MindStalker: Hate to say it, but this sounds AWESOME!!!


That's actually the first thing that popped into my head.
 
2013-01-22 12:51:38 PM
Funny how stupid people here the word "drone" and think "terminator". There are still people at the controls, this is only scary if you already don't trust them.
 
2013-01-22 12:52:52 PM

Crotchrocket Slim: Funny how stupid people here the word "drone" and think "terminator". There are still people at the controls, this is only scary if you already don't trust them.


Funny despite being college education AND having preview I'll still let one of these embarrassments through.
 
2013-01-22 12:57:26 PM

neversubmit: I live hundreds of miles inland. Go for it!


"On 24 April 2001 a Global Hawk flew non-stop from Edwards in the US to RAAF Base Edinburgh in Australia, making history by being the first pilotless aircraft to cross the Pacific Ocean. The flight took 22 hours, and set a world record for absolute distance flown by a UAV, 13,219.86 kilometers (8,214.44 mi)"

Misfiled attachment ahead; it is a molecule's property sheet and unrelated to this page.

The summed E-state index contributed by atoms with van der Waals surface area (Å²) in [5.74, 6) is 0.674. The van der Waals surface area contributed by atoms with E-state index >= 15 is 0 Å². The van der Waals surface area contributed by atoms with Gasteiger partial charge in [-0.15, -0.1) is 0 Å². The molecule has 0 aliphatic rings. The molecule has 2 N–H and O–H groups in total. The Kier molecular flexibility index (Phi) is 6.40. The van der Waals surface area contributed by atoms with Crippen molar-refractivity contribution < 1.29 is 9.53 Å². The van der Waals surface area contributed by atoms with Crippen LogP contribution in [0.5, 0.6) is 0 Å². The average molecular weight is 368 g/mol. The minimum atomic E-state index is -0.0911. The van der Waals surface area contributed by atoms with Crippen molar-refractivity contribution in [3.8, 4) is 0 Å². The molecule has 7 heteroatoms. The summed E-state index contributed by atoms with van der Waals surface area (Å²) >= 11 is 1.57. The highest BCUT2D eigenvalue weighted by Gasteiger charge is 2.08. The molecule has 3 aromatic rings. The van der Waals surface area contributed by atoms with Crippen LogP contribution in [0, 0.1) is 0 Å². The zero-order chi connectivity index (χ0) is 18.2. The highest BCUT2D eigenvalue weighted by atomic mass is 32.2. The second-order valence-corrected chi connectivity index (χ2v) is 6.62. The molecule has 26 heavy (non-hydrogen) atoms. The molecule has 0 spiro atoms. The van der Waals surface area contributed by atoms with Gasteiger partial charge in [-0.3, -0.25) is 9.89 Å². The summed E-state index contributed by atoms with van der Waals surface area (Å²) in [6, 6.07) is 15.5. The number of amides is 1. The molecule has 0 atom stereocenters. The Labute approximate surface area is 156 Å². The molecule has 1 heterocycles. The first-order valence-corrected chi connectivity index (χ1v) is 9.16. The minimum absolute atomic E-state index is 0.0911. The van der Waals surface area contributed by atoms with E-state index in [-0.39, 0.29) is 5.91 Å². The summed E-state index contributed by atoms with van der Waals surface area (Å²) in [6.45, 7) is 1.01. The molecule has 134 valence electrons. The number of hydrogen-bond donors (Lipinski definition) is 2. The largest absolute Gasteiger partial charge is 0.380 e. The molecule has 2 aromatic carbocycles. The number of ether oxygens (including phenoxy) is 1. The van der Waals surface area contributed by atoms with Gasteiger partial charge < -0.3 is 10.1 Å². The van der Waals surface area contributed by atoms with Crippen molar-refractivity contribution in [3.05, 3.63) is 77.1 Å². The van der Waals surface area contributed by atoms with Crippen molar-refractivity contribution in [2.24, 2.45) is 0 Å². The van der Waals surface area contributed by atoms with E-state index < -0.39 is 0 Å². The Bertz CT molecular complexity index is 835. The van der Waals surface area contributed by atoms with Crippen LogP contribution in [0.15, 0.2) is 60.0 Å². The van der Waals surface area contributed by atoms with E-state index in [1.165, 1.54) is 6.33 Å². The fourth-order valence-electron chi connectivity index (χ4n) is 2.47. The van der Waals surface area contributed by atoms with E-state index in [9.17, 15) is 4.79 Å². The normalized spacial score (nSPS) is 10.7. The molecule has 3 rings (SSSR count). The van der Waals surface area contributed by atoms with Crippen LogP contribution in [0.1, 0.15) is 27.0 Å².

2013-01-22 01:01:14 PM

Crotchrocket Slim: Funny how stupid people here the word "drone" and think "terminator". There are still people at the controls, this is only scary if you already don't trust them.


Someone trusts them?
 
2013-01-22 01:07:27 PM

cryinoutloud: Crotchrocket Slim: Funny how stupid people here the word "drone" and think "terminator". There are still people at the controls, this is only scary if you already don't trust them.

Someone trusts them?


This isn't the game changer paranoids want us to think it is in any case. This should not be scarier than the US already having a huge strategic nuclear submarine arsenal, an arsenal whose size has always been kept from the public.